Women in STEM: Empowerment in Employment
By Jamie Roberts
STEM, (which stands for science, technology, engineering, and mathematics), involves industries to which men are stereotypically linked. Compared to men, the number of women in STEM industries is considerably lower. Statistics from 2017 show that women make up only 23 per cent of the STEM workforce in the U.K. While this is low, the number of women in STEM industries is 105,470 higher than what it was back in 2016.
The good news is STEM-related industries are changing, with more women taking on more roles. This year has seen women taking the stage, and some of the biggest names and influential figures in the industry are women, such as Kate Bouman, the woman who engineered the first image of a black hole. In this article, we track how more women have entered STEM than any other field in the past four decades.
Business platform LinkedIn announced that more women entered the STEM industry over the last four decades than any other. Philanthropist and former general manager at Microsoft, Melinda Gates, said: “Innovation happens when we approach urgent challenges from every different point of view. Bringing women and underrepresented minorities into the field guarantees that we see the full range of solutions to the real problems that people face in the world”.
In the States, the tech industry is one of the highest paying fields — yet women are still paid less than their male counterparts. And that’s not the only example of the technology industry being out of touch with women. Even when women do get jobs in STEM fields, they often leave due to the toxic male dominated culture still prevalent in these fields.
Breaking Down Bias for Women
Things are changing, although slowly. The first step is to break down biases. Biases are natural to us and how we think. For many centuries, women have been raised to think that men are better suited for jobs in STEM fields. Charles Darwin described women as intellectual inferiors and universities rejected women up until the 20th century.
The senior vice president for the American Association of University Women, Laura Segal, said: “Teachers and parents provide explicit and implicit messages starting in early childhood that boys and men are ‘better’ at math, and the gaps in the professions reinforce the opportunities, culture and lack of role models that perpetuate male dominance.”
With help from schools, universities and recruitment agencies in the UK, since 2012, various programs have been developed to encourage women to pursue STEM-related careers. Previously, female students reported avoiding STEM courses because of a lack of female role models. If female role models like Marie Curie, for example, who discovered the effects of radiation, were studied in school, perhaps more girls would be inclined to pursue a career in the field.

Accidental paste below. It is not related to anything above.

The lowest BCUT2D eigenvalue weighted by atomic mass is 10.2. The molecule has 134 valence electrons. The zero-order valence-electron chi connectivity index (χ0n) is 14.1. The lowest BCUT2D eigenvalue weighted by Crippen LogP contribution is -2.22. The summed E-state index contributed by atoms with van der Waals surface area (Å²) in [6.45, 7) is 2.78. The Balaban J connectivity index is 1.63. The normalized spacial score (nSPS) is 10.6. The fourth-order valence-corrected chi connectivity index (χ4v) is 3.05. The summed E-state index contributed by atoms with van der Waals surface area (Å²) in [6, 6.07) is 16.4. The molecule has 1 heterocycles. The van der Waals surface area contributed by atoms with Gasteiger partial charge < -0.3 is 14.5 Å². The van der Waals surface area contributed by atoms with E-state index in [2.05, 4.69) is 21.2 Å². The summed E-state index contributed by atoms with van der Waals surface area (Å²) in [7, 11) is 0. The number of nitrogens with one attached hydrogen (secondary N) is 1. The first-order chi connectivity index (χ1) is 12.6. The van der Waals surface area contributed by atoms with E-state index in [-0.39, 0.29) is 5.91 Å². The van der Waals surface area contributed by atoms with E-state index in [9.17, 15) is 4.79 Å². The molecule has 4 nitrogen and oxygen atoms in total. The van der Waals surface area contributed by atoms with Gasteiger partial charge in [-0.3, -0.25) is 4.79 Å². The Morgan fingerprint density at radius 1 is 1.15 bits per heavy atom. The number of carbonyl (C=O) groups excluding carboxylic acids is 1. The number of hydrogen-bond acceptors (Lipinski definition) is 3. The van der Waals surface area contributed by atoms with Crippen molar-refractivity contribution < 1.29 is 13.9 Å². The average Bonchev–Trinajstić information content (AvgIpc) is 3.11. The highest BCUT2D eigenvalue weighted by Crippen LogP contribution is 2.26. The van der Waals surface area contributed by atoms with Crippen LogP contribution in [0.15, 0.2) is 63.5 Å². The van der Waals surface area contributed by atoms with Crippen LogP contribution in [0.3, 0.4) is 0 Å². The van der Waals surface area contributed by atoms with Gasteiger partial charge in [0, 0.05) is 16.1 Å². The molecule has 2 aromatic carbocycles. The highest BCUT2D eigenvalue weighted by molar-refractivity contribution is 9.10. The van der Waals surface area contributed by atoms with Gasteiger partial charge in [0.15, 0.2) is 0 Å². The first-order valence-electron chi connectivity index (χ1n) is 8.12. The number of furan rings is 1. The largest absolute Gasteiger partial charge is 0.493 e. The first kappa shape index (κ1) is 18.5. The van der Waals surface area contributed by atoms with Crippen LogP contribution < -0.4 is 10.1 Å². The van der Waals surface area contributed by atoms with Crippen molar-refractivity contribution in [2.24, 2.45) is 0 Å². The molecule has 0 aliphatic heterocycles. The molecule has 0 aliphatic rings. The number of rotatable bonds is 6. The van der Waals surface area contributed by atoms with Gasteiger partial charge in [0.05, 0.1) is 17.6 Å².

Rosalind Franklin, a woman central to the understanding of DNA, has been one of the well-known women studied by students across the UK. This has helped to combat bias by certain exam boards, who now add more famous women, like Franklin, to exam content. This has been linked to this year’s A-level results, which saw female students studying STEM courses (50.3%) outnumber male students (49.7%).
Funding for Women In STEM
Philanthropic organizations are starting to enter this arena. Lyda Hill Philanthropies last year convened a summit in Dallas to help change the perception. They donated $25 million to boost girls’ interest by changing the narrative that they are exclusively masculine careers. Through a nationwide search, 125 female ambassadors have been chosen to represent the different STEM-related careers. 3D statues of these ambassadors have been created to memorialize the contribution women have made and continue to make to STEM fields. It’s expected other girls will be inspired to follow these successful women. Part of the donation will be used to fund grants for women to study STEM courses.
STEM Apprenticeships for Women
Research by the Institution of Mechanical Engineers found that a lack of skilled workers in the STEM industry in the UK is costing the nation £1.5 billion per year. Apprenticeships have an equal gender balance, yet only nine per cent of STEM apprentices are women.
The government is stepping forward to help fix this disappointing statistic by helping women become more aware about apprenticeships to help them join more STEM-related careers.
In 2018, Lookers, retailers of used cars, created a female apprenticeship scheme, to help double the number of female apprenticeships and provide a positive environment to encourage and attract women to STEM.
It is good to see that positive steps are being taken, such as having STEM advertisements use more gender-neutral language. However, there is a lot of work to be done to encourage women in STEM.